ALERT! : More info
Translink Buzzer Blog

Contest inspiration: fare card names from other places

In the naming contest post from last week, Chris passed on this handy list of fare card names from other places! I took a look through the list and highlighted names with interesting backstories, in case they might inspire winning contest entries…

Card Place Name explanation
Oyster London, UK Chosen as a fresh approach, unrelated to transit. The word Oyster had connotations of security and value.
Octopus Hong Kong Octopus references number 8 which is very lucky in Asian cultures. 8 also means “many” and “reaching everywhere.”
Myki Melbourne, Australia Sounds like “my key” to represent having a key for a new lifestyle, and also makes the card a character (“Mikey”). (Explanation found here!)
Clipper San Francisco Named after Clipper ships: the fastest mode of transportation during the Gold Rush. This card used to be called the TransLink card!
CharlieCard Boston, Massachusetts The CharlieCard is named after a fictional character in a folk music song often called “Charlie on the MTA”, which concerns a man trapped forever on the Boston subway system (then known as the Metropolitan Transit Authority, or MTA) because he can’t pay the 5-cent surcharge required to leave the train.
ORCA Seattle ORCA (“One Regional Card for All”) Card
Suica Tokyo (Japan Rail) Stands for “Super Urban Intelligent Card”, and is also a pun on the Japanese word for watermelon. As well, Sui Sui means smooth and Ka is an abbreviation for card.
Sugoca Japan (Fukuoka prefecture) The name is an acronym of “Smart Urban GOing CArd”, while sugoka (凄か?) in the local Kyūshū dialect means “great”.
NicePass Japan (Entetsu Railway) The name is an acronym of New Intelligence Card of Entetsu Personal and Smart System.

From this I detect some general strategies:

  • Pick a name of a sea creature with useful alternate meanings
  • Pick a word not generally related to transit that gives the card some human features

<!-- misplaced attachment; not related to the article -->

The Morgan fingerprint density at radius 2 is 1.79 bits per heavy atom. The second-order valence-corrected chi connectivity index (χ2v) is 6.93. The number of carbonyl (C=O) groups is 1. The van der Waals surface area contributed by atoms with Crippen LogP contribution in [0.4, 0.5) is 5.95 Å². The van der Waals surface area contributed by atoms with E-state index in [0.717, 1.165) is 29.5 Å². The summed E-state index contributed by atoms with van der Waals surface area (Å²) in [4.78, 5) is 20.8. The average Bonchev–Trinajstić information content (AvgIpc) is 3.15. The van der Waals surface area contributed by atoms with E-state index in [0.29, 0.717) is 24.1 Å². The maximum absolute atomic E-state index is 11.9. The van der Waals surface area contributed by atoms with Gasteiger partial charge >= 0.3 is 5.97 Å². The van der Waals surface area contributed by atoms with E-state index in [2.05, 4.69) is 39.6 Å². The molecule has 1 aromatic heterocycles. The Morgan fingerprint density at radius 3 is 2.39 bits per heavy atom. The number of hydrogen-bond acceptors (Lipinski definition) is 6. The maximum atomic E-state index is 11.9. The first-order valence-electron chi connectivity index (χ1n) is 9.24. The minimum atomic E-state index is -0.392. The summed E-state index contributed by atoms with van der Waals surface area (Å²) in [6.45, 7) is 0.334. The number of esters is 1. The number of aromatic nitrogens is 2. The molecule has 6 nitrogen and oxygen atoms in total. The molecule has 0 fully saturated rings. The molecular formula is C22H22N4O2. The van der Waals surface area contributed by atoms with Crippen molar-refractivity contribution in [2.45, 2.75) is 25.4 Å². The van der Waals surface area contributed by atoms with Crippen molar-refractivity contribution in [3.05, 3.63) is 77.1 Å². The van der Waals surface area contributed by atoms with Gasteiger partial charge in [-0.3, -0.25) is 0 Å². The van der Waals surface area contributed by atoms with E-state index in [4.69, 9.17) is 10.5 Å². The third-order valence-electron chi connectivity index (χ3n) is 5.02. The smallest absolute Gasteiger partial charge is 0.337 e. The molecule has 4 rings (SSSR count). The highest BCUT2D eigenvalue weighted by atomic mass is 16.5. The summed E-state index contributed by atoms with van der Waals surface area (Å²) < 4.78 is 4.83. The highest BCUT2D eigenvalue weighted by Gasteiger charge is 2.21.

• Acronyms: the more complex, the better.
  • Puns, homonyms, and double meanings! The more the merrier!

Also, to be honest, my favourites are the non-acronym, non-punny, unrelated to transit names. Oyster! Myki! There’s something kind of bold about choosing a name like that and sticking with it. Enter the contest!


  • By Sewing, October 18, 2010 @ 10:11 am

    If the Tokyo card’s name is a pun on the Japanese word for “watermelon” and also stands for “smooth card,” what on earth does a penguin have to do with all that? (I ask rhetorically…just wondering aloud.)

  • By Jhenifer Pabillano - Buzzer Editor, October 18, 2010 @ 10:22 am

    Sewing: I don’t know, but a quick Google search reveals that there’s a ton of merch available for the Suica penguin! Here’s one link:

  • By David Arthur, October 18, 2010 @ 12:19 pm

    I think I prefer the simple ones: SL in Stockholm, for example, call theirs simply ‘SL Access’. When you’re replacing the old ticketing system rather than marketing a new competitor (like the Oyster card still is, and Toronto’s Presto will probably be for a long time) you don’t really need a special brand identity for the card itself.

  • By Phil, October 18, 2010 @ 12:27 pm

    Montreal’s Opus card is also a pun:
    As in the Latin “Magnum opus” but it also sounds like “carte à puce” which is the French way of referring to a card with a chips in it.

  • By mark, October 18, 2010 @ 12:34 pm

    Toronto’s is Presto…

  • By ericmk, October 18, 2010 @ 7:42 pm

    In Washington DC, they have the SmarTrip. Not very creative, but thought I would throw that out there! Also, the MTA (Maryland Transit Administration) has the CharmCard. So, names with no spaces between words, but with capital letters seem to be popular, too. (Like NicePass and CharlieCard in Chris’ list)

  • By emily, October 18, 2010 @ 11:23 pm

    Question for Jhenifer: is there a limit on how many names you can enter for the contest?


  • By 4nth0ny, October 18, 2010 @ 11:24 pm

    Can you enter more than once if you have two different answers

  • By Jhenifer Pabillano - Buzzer Editor, October 19, 2010 @ 9:30 am

    emily, 4nthony: There’s no limit on how many names you can enter for the contest. You can enter as many times as you like!

  • By Ric, October 19, 2010 @ 10:38 am

    Can we enter a name in the contest that’s already in use?

  • By Elfren Ordanza, October 21, 2010 @ 11:03 am

    I don’t think we can enter a name that is already in use.

  • By Nathan, November 2, 2010 @ 10:28 pm

    Yokohama, part of greater Tokyo, implemented their own called “Pasmo” and it is now totally inter-changeable with the Suica right across Tokyo. I like it because it encourages people to use it “mo” (more) -> Pass + More

    That is why I entered “RideMo” -> Ride + More

Other Links to this Post

  1. Tweets that mention The Buzzer blog » Contest inspiration: fare card names from other places -- — October 18, 2010 @ 8:29 am

  2. The Buzzer blog » Contest inspiration: the 10 most entered names in the contest so far — November 2, 2010 @ 8:01 am

  3. The Buzzer blog » Farecard naming contest: last day to enter! — November 8, 2010 @ 8:02 am

RSS feed for comments on this post. TrackBack URI

Leave a comment

Please read our Participation Guidelines before you comment.